I went on some forty more first dates, some of which led on to second, third and fourth outings. If campus visits eluded me on the job market, in the dating world they—or their equivalent—came with some frequency. There was the 25-year-old who dressed like a vaudeville character and pursued me so ardently I was almost alarmed; after we had dinner one night she led me to her bed, mounted me and cried, “I did it! I’ve been trying for so long!” The next day she texted, “I can’t see you again, Andrew. I just moved here and I’ve realized I need at least another year to get my bearings before I’ll be ready for anything.” There was the science teacher who looked me in the eye over our first date and said, with terrifying earnestness, “I am Walter White.” That night, in bed, she confided that her brother was dying, and we lay awake until 4 a.m. talking, I comforting her as best I could. Two days later she texted me, “I’m searching pretty furiously for a husband, and don’t sense we have the crackle of chemistry to justify going out again.” Then there was the young academic writing a dissertation on pain—the yin to my yang—but this connection proved just as short-lived.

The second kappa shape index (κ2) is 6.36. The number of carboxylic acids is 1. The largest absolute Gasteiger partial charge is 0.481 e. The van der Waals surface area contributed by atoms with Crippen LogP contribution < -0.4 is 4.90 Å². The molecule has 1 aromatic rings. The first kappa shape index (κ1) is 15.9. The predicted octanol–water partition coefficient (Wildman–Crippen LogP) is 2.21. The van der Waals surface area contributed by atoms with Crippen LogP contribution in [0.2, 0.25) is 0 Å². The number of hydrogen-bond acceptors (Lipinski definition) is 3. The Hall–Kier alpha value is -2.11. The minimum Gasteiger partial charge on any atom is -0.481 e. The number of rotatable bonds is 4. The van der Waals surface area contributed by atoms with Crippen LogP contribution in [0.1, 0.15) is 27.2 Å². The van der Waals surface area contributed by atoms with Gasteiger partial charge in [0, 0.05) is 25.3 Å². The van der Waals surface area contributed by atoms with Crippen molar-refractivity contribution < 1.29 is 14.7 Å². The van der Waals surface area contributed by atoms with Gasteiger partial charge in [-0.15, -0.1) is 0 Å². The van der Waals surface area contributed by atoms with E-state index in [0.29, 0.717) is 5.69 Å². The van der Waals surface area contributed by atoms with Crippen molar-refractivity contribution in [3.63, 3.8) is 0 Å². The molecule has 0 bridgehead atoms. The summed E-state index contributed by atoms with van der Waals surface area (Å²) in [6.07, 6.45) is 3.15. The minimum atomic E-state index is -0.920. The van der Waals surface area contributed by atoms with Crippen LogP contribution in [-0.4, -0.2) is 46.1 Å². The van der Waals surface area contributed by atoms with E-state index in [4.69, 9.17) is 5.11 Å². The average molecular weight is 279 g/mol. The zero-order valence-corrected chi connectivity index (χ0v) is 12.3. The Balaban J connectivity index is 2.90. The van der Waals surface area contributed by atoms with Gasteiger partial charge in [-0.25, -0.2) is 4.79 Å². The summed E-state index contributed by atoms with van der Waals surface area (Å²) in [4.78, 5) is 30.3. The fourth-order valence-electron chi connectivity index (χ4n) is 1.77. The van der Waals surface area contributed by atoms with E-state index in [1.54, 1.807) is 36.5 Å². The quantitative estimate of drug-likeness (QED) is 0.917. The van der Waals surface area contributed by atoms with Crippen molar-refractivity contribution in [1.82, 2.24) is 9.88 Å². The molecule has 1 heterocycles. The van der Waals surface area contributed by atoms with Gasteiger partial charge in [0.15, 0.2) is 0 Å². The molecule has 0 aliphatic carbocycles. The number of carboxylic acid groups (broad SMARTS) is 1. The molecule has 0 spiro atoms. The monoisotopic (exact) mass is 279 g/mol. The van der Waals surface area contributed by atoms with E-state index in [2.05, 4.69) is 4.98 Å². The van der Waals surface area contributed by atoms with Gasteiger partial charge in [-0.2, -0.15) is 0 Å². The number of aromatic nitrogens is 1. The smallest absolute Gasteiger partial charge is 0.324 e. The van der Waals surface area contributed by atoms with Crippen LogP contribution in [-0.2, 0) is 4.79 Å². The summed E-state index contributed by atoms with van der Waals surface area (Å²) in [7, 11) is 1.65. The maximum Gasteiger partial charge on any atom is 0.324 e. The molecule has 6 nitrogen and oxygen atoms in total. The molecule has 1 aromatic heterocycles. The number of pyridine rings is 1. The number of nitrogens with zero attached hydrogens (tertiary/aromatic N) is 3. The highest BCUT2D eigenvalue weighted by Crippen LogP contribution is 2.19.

I kept hoping for some measure of the commitment that seemed, whether in love or work, like the precondition for a pleasure that could be redemptive. I didn’t want to accept a view of life as an archipelago of isolated encounters, or accede to the logic—reinforced by the utility-driven instruments colonizing our lives—that people mattered for their short-term use value. Still, I saw that as Tinder and other apps became an integral component in the new sharing economy with Uber and Airbnb, so bodies were taking their place alongside cars, apartments and offices—briefly dwelled in, tried out, passed along.